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BioMed Research International
Volume 2013, Article ID 142492, 13 pages
Review Article

Innate Immunity Modulation by the IL-33/ST2 System in Intestinal Mucosa

1Disciplinary Program of Immunology, Institute of Biomedical Sciences, Faculty of Medicine, University of Chile, Santiago, Chile
2Cell and Molecular Biology Program, Biomedical Sciences Institute, Faculty of Medicine, University of Chile, Santiago, Chile
3Gastroenterology Unit, Las Condes Clinic, Santiago, Chile

Received 14 September 2012; Accepted 29 October 2012

Academic Editor: Thomas Griffith

Copyright © 2013 Marina García-Miguel et al. This is an open access article distributed under the Creative Commons Attribution License, which permits unrestricted use, distribution, and reproduction in any medium, provided the original work is properly cited.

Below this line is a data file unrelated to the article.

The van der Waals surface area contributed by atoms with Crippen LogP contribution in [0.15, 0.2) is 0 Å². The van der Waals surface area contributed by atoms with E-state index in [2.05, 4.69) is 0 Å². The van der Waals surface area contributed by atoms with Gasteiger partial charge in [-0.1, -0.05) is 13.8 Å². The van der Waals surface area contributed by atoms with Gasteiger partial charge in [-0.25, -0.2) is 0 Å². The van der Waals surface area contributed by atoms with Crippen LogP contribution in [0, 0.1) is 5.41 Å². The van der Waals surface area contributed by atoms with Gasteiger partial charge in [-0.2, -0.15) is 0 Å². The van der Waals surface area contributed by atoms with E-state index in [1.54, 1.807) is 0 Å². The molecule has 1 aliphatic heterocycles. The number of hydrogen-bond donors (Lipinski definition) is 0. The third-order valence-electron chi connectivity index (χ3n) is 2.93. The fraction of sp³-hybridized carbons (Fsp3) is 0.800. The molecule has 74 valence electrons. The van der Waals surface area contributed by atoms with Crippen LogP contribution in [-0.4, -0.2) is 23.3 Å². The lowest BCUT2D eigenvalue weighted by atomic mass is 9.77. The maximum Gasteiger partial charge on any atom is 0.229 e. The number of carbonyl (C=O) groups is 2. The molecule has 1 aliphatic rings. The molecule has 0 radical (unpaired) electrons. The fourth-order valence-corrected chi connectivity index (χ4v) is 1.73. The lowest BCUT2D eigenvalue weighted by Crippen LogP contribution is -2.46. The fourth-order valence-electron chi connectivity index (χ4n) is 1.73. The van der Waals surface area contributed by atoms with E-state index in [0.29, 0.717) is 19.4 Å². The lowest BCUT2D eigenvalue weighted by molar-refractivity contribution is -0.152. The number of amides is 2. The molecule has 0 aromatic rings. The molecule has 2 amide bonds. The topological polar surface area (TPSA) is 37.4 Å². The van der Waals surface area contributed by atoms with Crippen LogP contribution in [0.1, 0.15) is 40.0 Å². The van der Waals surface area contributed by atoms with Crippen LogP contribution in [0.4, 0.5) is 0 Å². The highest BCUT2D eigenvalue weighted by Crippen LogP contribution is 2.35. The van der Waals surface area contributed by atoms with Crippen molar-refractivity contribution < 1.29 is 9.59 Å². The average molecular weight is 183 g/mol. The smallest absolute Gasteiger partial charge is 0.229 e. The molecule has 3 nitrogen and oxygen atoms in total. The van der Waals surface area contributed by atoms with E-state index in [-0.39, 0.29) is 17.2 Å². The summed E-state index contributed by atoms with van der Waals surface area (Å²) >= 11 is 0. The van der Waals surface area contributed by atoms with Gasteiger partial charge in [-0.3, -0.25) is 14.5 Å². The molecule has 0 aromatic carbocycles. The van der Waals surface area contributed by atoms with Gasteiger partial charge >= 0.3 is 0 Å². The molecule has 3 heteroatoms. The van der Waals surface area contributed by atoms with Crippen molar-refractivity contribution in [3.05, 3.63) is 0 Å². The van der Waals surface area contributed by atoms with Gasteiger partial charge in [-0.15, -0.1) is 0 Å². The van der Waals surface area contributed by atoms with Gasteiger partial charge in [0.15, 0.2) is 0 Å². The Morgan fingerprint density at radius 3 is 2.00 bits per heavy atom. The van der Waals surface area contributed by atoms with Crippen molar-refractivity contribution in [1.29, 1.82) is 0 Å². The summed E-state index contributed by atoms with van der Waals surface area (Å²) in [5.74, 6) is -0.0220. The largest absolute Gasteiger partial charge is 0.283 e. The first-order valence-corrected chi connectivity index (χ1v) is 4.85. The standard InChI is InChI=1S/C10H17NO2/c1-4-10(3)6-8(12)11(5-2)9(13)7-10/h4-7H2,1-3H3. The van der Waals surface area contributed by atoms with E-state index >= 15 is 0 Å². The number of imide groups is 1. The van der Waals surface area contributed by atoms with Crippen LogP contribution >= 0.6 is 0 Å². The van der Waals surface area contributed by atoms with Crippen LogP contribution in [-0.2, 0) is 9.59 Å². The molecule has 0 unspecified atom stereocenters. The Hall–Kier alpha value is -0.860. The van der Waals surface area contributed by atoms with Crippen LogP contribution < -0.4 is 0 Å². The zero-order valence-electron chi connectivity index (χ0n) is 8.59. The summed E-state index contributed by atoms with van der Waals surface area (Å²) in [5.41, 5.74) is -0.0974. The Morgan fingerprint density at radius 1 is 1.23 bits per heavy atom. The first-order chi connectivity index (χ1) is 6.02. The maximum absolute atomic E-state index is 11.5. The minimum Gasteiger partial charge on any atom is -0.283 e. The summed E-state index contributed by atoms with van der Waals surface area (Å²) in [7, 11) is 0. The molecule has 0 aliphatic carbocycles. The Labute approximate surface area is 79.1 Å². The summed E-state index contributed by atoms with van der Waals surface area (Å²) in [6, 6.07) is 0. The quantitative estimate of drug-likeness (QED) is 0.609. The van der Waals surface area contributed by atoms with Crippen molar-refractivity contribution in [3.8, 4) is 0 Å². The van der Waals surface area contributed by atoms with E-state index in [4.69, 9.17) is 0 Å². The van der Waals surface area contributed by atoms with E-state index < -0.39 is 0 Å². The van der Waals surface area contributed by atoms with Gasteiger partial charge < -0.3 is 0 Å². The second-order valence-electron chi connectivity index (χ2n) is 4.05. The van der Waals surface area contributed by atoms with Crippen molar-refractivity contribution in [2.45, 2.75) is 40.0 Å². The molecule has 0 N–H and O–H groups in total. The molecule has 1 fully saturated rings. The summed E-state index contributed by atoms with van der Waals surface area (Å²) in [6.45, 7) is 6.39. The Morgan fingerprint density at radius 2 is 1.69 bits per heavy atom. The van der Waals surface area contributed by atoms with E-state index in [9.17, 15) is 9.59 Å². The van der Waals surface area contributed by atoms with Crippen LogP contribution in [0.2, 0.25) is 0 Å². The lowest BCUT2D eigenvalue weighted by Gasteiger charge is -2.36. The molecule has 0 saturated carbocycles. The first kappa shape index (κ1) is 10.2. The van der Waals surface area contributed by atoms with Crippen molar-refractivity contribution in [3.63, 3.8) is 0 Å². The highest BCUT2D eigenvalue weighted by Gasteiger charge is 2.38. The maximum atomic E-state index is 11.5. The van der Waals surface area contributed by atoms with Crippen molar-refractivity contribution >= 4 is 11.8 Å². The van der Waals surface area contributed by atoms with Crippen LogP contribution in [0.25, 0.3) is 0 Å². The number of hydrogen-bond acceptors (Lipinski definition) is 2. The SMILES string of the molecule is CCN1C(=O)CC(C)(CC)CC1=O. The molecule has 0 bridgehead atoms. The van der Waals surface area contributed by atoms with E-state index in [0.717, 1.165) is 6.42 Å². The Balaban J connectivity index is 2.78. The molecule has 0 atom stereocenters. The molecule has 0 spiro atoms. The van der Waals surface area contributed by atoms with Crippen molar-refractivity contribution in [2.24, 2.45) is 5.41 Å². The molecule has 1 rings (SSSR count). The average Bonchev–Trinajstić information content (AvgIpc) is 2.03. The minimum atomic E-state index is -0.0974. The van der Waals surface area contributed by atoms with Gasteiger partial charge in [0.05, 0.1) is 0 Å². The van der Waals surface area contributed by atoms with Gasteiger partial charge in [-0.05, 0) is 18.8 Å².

Innate immunity prevents pathogens from entering and spreading within the body. This function is especially important in the gastrointestinal tract and skin, as these organs have a large surface contact area with the outside environment. In the intestine, luminal commensal bacteria are necessary for adequate food digestion and play a crucial role in tolerance to benign antigens. Immune system damage can create an intestinal inflammatory response, leading to chronic disease including inflammatory bowel diseases (IBD). Ulcerative colitis (UC) is an IBD of unknown etiology with increasing worldwide prevalence. In the intestinal mucosa of UC patients, there is an imbalance in the IL-33/ST2 axis, an important modulator of the innate immune response. This paper reviews the role of the IL-33/ST2 system in innate immunity of the intestinal mucosa and its importance in inflammatory bowel diseases, especially ulcerative colitis.